Paraneoplastic Syndromes — The Dana Guide

by Jerome B. Posner

March, 2007

sections include: the underlying causetreatment 

Paraneoplastic syndromes are disorders of an organ or tissue caused by a cancer but not due to spread of the cancer to that organ or tissue. The term paraneoplastic comes from the Greek roots para (alongside or near), neo (new), and plastic (being formed or shaped), and thus means “beside a new formation, or cancer.” These syndromes can affect any organ or tissue, including the liver, skin, and muscles, but the nervous system itself is a common site. A paraneoplastic disorder may affect only one part of the nervous system, such as the cerebellum, or multiple areas at once. When more than one part of the nervous system is affected, the disorder is often called encephalomyelitis associated with cancer.

Paraneoplastic syndromes are rare, affecting fewer than 1 percent of patients with cancer. Nevertheless, they are important for several reasons. They usually precede identification of the cancer, so recognizing them may lead to early diagnosis and treatment of that cancer. The presence of a paraneoplastic syndrome may also predict slower growth of the cancer. Sadly, a paraneoplastic syndrome can cause severe neurological disability, incapacitating a person whose cancer is small and curable.

The Underlying Cause

Current evidence suggests that most paraneoplastic syndromes are the result of the way in which our immune systems respond to cancer. According to this hypothesis, the process starts with proteins normally present only in nerve cells. These proteins are also found, for unknown reasons, in some cancers. In nerve cells the proteins are probably essential for growth and maintenance, so they may also be essential for those cancers’ growth. When a person’s immune system senses a tumor growing in the body, it can respond by identifying those cancerous cells and the crucial protein or proteins within them as foreign, or “nonself.” The immune system thus responds with an attack on each protein and all the cells that contain it. The immune attack, if it is vigorous enough, can slow the growth of the tumor, but it also attacks the nerve cells that normally contain the protein(s). As a result, a person can develop severe nervous system problems, such as memory loss, lack of coordination, and weakness. Meanwhile, the growth of the cancer may be slowed so successfully that it becomes small and difficult to detect by conventional means.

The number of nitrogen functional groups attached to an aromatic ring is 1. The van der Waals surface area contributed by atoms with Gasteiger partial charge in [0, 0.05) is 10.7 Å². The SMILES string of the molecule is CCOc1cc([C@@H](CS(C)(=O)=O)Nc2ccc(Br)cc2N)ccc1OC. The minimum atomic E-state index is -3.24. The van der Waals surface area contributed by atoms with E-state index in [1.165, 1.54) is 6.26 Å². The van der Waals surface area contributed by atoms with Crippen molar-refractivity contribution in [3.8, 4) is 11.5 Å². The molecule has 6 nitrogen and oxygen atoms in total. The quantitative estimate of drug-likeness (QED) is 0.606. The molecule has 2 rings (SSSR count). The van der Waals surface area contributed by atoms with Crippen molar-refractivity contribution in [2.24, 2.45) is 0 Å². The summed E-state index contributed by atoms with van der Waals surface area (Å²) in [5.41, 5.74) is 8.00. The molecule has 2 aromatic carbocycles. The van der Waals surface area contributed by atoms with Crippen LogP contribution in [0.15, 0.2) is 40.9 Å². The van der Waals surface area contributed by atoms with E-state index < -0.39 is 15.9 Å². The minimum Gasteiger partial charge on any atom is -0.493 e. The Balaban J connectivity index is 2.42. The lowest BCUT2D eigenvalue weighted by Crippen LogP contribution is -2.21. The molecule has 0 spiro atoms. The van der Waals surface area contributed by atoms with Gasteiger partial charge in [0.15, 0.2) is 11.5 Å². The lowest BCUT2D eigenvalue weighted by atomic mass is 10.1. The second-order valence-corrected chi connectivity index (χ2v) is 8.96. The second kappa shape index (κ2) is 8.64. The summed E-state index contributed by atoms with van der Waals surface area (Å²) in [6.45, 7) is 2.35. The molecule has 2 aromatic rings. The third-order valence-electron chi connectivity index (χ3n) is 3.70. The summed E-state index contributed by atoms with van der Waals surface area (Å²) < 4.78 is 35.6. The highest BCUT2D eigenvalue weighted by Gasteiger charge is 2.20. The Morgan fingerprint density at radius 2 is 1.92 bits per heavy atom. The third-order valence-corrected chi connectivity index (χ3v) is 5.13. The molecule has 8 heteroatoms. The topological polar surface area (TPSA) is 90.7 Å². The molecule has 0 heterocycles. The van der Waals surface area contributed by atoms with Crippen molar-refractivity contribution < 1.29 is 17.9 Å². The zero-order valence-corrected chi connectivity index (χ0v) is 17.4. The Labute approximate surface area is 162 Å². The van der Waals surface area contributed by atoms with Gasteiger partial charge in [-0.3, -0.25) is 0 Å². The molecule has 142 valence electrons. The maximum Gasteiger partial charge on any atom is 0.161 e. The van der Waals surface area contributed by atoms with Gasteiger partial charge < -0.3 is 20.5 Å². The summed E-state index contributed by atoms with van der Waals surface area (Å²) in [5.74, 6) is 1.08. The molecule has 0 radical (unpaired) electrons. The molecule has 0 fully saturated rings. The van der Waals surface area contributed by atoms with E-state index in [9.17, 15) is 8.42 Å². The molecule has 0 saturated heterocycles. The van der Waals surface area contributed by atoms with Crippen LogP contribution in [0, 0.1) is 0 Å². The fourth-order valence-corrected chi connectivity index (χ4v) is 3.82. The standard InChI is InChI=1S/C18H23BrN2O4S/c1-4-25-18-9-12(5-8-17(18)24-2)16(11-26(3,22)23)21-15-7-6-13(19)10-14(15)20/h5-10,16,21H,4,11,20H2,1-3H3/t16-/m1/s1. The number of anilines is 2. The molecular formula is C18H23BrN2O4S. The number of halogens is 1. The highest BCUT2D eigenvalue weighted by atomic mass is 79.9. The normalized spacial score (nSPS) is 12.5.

The blood of many, but not all, people suffering from paraneoplastic syndromes contains antibodies that the immune system has produced in response to specific proteins. The presence of such antibodies can tell physicians that a person’s neurological disorder is paraneoplastic; it can also indicate the probable site of the cancer that is at the root of the trouble. For example, an antibody called anti-Yo causes paraneoplastic cerebellar degeneration (PCD), which results in severe loss of coordination while walking and moving one’s extremities. Most people with the anti-Yo antibody are also suffering from either breast or ovarian cancer. Another example is the anti-Hu antibody, associated with both encephalomyelitis and small cell cancer of the lung.